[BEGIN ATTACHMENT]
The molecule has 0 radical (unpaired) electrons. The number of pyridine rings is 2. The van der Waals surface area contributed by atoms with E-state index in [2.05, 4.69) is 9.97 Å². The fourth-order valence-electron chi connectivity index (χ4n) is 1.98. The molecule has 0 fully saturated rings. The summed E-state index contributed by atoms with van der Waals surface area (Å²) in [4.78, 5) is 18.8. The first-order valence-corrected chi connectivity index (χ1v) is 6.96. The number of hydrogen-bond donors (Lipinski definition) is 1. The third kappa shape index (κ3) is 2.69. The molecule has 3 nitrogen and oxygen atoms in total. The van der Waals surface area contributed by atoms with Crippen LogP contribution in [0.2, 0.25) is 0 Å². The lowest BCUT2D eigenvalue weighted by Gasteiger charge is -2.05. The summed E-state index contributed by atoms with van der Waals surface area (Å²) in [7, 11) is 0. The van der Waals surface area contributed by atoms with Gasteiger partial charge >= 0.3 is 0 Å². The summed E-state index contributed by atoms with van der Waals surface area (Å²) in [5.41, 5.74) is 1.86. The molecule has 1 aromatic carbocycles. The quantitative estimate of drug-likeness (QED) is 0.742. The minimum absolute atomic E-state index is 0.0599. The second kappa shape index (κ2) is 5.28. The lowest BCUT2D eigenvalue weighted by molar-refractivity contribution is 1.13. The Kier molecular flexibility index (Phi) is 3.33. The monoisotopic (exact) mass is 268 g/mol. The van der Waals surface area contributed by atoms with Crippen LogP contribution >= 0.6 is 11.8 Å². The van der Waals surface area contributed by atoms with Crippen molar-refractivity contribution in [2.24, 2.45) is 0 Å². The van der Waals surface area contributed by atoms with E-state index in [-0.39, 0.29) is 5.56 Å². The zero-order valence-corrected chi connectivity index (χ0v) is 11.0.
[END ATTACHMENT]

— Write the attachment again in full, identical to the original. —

The molecule has 0 radical (unpaired) electrons. The number of pyridine rings is 2. The van der Waals surface area contributed by atoms with E-state index in [2.05, 4.69) is 9.97 Å². The fourth-order valence-electron chi connectivity index (χ4n) is 1.98. The molecule has 0 fully saturated rings. The summed E-state index contributed by atoms with van der Waals surface area (Å²) in [4.78, 5) is 18.8. The first-order valence-corrected chi connectivity index (χ1v) is 6.96. The number of hydrogen-bond donors (Lipinski definition) is 1. The third kappa shape index (κ3) is 2.69. The molecule has 3 nitrogen and oxygen atoms in total. The van der Waals surface area contributed by atoms with Crippen LogP contribution in [0.2, 0.25) is 0 Å². The lowest BCUT2D eigenvalue weighted by Gasteiger charge is -2.05. The summed E-state index contributed by atoms with van der Waals surface area (Å²) in [7, 11) is 0. The van der Waals surface area contributed by atoms with Gasteiger partial charge >= 0.3 is 0 Å². The summed E-state index contributed by atoms with van der Waals surface area (Å²) in [5.41, 5.74) is 1.86. The molecule has 1 aromatic carbocycles. The quantitative estimate of drug-likeness (QED) is 0.742. The minimum absolute atomic E-state index is 0.0599. The second kappa shape index (κ2) is 5.28. The lowest BCUT2D eigenvalue weighted by molar-refractivity contribution is 1.13. The Kier molecular flexibility index (Phi) is 3.33. The monoisotopic (exact) mass is 268 g/mol. The van der Waals surface area contributed by atoms with Crippen LogP contribution >= 0.6 is 11.8 Å². The van der Waals surface area contributed by atoms with Crippen molar-refractivity contribution in [2.24, 2.45) is 0 Å². The van der Waals surface area contributed by atoms with E-state index in [-0.39, 0.29) is 5.56 Å². The zero-order valence-corrected chi connectivity index (χ0v) is 11.0.